All American political factions are seeking some self-affirmation in the voice of the electorate (at least that of the small voting minority). But the simple fact is that there is one huge issue that looms behind all the political rhetoric, bombast and smokescreen: two-speed economics. The not-so-subtle subtext which has somehow escaped purposeful political dialogue is all about rising inequality.
U.S. economic growth exceeds most forecasts, the stock market has rebounded, interest rates remain low, fiscal and trade deficits have declined dramatically, oil prices have plumbed lower than even the most optimistic forecasts, the unemployment rate approaches what conventionally has been considered “full employment,” yet somehow the needle on the misery index barely moves. The diagnosis is clear, even if the prescription is considerably less so.
Citing a recent National Bureau of Economic Research working paper by Emmanuel Saez and Gabriel Zucman, the Washington Post recently pointed out that 90 percent of American households are poorer today than they were in 1987. In fact, as of 2013, 95% of all income gains made in the U.S. since the Great Recession have accrued to the top 1% of Americans.
Easy money allowed many to cling onto an illusion of prosperity until the bottom fell out of the U.S. housing market in 2007. And since then, it’s become abundantly clearer to everyone that increasingly we’re living in a two-speed world. Some have been able to capitalize on change and do well, some exceedingly well, while most struggle to keep up with the gains of a foregone era of rising tides. This debate has begun to rage on American shores which drew so many “tired, poor, huddled masses yearning to breathe free,” precisely because they sought new beginnings unconstrained by social roadblocks to prosperity. The cohesive rags-to-riches, Horatio Alger mythology, which has driven American can-do optimism since its founding, is now at risk.
To listen to the recent deafening, shrill political “dialogue” one would imagine that the biggest risks we face are from waves of illegal immigrants, or Ebola-infected émigrés, or the excesses of Obama-care, or all manner of social affliction. But these are merely “side-show” issues; the center ring question of growing wealth and income disparity is much more fundamental and requires urgent, all-party agreement in order to move forward.
Post-election bi-partisan leadership or more of the same? (Credit: Chip Somodevilla, Getty News Images)
This is, of course, not a parochial American debate, but a global one. Globalization, propelled by market liberalization and incredible time and space-shrinking advances in technology, has generated extraordinary wealth for what Dani Rodrik has called the “mobile minority” (Has Globalization Gone Too Far?), but has yielded only incrementally, at best, wealth for the “immobile majority.” No doubt, this two-speed world is also characterized by dramatic changes in the jobs market at least as significant as those seen at the dawn of the industrial revolution, when machine power substituted for muscle power. Today’s digital revolution, and the extraordinary knock-on effects into all other areas of life, has only recently begun to manifest itself in the erosion of traditional blue and white collar jobs supplanted by fewer, more highly-compensated gold collar, knowledge-intensive opportunities.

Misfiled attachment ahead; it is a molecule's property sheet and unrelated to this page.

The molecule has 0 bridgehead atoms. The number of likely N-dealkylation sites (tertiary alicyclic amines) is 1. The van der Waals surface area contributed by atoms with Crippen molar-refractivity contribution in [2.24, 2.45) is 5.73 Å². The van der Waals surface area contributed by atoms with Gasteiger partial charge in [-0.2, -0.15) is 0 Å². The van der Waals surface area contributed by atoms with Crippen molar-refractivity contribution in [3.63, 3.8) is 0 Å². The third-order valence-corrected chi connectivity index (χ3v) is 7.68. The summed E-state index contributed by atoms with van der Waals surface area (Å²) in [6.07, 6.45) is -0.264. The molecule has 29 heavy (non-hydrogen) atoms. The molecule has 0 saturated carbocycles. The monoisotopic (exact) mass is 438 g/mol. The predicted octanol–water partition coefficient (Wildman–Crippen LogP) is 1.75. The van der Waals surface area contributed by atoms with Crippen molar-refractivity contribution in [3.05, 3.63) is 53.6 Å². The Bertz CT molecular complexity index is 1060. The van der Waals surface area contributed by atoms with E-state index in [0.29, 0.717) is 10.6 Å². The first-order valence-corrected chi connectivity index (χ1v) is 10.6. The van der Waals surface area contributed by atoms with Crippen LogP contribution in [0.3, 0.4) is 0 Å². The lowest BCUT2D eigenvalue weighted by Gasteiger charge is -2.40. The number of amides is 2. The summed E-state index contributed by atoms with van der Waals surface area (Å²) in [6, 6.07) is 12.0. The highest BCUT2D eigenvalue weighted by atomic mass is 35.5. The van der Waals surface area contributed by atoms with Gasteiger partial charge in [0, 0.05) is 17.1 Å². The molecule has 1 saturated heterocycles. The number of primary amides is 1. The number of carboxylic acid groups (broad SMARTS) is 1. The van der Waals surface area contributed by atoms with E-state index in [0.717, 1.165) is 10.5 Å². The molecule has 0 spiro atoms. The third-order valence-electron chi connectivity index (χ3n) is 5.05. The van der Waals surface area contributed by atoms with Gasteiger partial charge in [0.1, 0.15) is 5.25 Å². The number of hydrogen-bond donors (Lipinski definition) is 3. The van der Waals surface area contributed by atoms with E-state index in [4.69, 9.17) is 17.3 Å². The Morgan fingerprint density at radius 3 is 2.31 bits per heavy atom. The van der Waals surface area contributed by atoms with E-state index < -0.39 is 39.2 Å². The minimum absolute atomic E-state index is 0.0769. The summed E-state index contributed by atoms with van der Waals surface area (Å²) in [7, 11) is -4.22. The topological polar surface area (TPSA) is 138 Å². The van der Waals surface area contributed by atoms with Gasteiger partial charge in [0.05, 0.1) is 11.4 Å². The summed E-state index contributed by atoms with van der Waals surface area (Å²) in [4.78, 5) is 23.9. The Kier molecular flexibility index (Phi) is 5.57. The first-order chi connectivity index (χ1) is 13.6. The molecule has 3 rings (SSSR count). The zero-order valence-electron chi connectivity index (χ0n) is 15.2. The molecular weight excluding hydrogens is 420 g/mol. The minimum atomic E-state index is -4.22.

Economists will help us understand the problem, social scientists will remind us of what the consequences may be of not confronting the problem, but only real leadership will be able to address the problem.
Creating income and wealth-enhancing jobs for the immobile majority is key to bridging the growing income gap, and to rekindling the social cohesiveness and trust so crucial to generating a rising tide of sustainable, robust economic growth. One global leader, Pope Francis, is speaking out on these issues: “Growth in justice requires more than economic growth, while presupposing such growth: it requires decisions, programmes, mechanisms and processes specifically geared to a better distribution of income, the creation of sources of employment and an integral promotion of the poor which goes beyond a simple welfare mentality.”
Government alone cannot deliver on this urgent agenda, nor can business, nor can either without the support and engagement of the public. Nothing short of a new social compact is required to get us there, and to keep us from slipping into the specter of what this author one decade ago called a world of “Castles and Moats” (World Out of Balance). It has never been clearer that growing inequality is a zero sum game. The rich will not get richer indefinitely without a growing middle class able to buy and enjoy the life-enhancing products and services business can provide. Government will not be able to deliver on its mandate to ensure the well-being of the electorate without an expanding revenue base fed by economic growth. And neither can political or economic elites succeed without the support of a growing, optimistic middle class.